There are more than 380 million diabetics worldwide, and the number is increasing. In the near future, one in ten adults will suffer from this disease. Diabetes causes many detrimental effects on our health; every part of the body is concerned, including the skin. So, how can you avoid diabetes skin complications that could eventually lead to an amputation?
What Are The functions of the skin?
Skin is not only a protective cover against external aggression! With its 200 000 nerve fibers that allow the transition of information to the brain, the skin is also a reliable informant of the brain regarding all external events. This vital organ turns out to be an insightful indicator of all our internal problems, whether psychological or physiological.
The skin consists of three layers:
Responsible in particular for receiving the sensations of touch, defending the body, protecting it against the microbes, etc.
A thicker form that ensures the tonicity of the skin, as well as its firmness and thermoregulation.
It is the energy reserve for fatty cells; it ensures the regeneration of cells and thermal protection.
What Causes Diabetes Skin Complications?
People suffering from diabetes, for long periods, show increased tendency to have skin problems. One diabetic out of three suffers from skin changes, which are, often, the first sign of the presence of the disease.
High levels of blood glucose in the skin cause biochemical changes which alter its structure and functions. These changes are the cause of dryness and loss of elasticity as well as early skin aging.
During hyperglycemia, sugar levels can become very important in the blood. The normal reaction of the body is trying to eliminate sugar, and for that, your skin loses moisture. You also urinate more often, which contributes to more water loss.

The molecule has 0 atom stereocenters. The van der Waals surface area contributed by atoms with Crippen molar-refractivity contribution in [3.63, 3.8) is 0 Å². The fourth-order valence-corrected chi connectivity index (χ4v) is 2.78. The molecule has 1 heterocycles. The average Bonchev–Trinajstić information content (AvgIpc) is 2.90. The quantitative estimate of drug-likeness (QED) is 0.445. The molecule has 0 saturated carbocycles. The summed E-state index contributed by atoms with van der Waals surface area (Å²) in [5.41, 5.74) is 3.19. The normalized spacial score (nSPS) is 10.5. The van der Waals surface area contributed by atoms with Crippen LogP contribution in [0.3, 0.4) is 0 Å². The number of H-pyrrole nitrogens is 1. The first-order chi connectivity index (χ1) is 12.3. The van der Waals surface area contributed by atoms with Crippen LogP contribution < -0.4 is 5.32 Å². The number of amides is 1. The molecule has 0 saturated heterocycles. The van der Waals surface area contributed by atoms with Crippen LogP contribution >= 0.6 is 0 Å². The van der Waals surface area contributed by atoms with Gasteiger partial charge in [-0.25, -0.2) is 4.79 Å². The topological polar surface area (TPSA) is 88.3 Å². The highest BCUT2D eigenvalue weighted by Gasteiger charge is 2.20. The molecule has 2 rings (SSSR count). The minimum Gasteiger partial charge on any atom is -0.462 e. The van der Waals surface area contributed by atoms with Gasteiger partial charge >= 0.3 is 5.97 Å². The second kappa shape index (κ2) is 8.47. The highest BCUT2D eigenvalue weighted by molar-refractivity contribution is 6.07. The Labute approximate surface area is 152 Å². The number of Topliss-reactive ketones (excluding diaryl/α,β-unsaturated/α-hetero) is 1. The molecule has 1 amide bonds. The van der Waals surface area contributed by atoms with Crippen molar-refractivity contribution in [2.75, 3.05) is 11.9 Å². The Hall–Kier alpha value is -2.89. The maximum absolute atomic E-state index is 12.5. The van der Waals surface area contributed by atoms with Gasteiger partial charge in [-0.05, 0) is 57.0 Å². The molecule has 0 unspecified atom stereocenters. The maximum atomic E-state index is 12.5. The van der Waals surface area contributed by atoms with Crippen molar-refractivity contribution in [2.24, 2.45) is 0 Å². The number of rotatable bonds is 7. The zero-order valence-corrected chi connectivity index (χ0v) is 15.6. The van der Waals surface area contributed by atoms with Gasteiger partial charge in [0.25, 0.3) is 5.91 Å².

Your skin thus, tends to dry out and dehydrate. Pimples and rash may occur, causing irritation and itching.
Nerve damage in diabetes weakens the connections between the skin and the nervous system. This makes the skin more vulnerable to external attacks, and decreases sensitivity. In addition, blood flow may be affected and cause small complications at the skin.
Small sores can then worsen without you even noticing it! So, it is important to regularly check the condition of your skin, not to mention the bottom of the feet!
What Are The Common Diabetes Skin Conditions?
The skin of diabetics tends to easily suffer from the following conditions:
Infections by bacteria and fungi (especially Candida albicans)
These infections cause inflammation, itching, redness, blisters and squames in different areas, including:
· below the breasts
· around the nails
· between the fingers and toes
· around the corners of the mouth
· armpits and groin
Changes in skin color
Velvety, light-brown-to-black markings (acanthosis nigricans) may appear. This skin condition causes areas of skin to darken and thicken, including the back of the neck, armpits, under the breasts and groin. Vitiligo is also a common condition, this produces discolored areas of skin on the breast and belly.
Also known as “shin spots“. It appears as small light brown, circular, scaly spots, which appear frequently on the front legs. They should not be confused with age spots.
Blisters, ulcers, warts, dander, cracking, itching, ingrown toenails and increased sensitivity to sunlight. Most of these skin conditions affect commonly the feet, since diabetes affects the bloodstream.
Diabetes Skin Prevention and Care
Fortunately, most of these problems can be avoided and successfully resolved before becoming a threatening element for the health of your skin. Here are some tips.
Wash your body with a gentle, mild soap and carefully wipe every part, leaving no excess water. Pay special attention to the space between your fingers where soap residue often hides.
Use moisturizer, but do not put it between fingers. Ensuring the skin is well hydrated is one of the easiest ways to prevent problems when you are a diabetic.
Avoid baths and showers with hot water, which can dry out the skin excessively.
Watch for red spots, blisters and sores which could eventually become infected.
Monitor your feet, especially the occurrence of lumps or a change in appearance, and have them examined by an expert at least twice a year.
Treat immediately cuts, after washing them with water and soap.
Control blood pressure and cholesterol, which will improve blood circulation and benefit the skin.
Eat foods rich in omega-3 fatty acids, which nourish the skin, such as:
fish like salmon, sardines, tuna or mackerel
walnuts or flaxseed.
Diabetics should be aware that their illness requires additional attention. Any observed alteration of the skin justifies a visit to your regular dermatologist.
Please share with us what worked for your skin.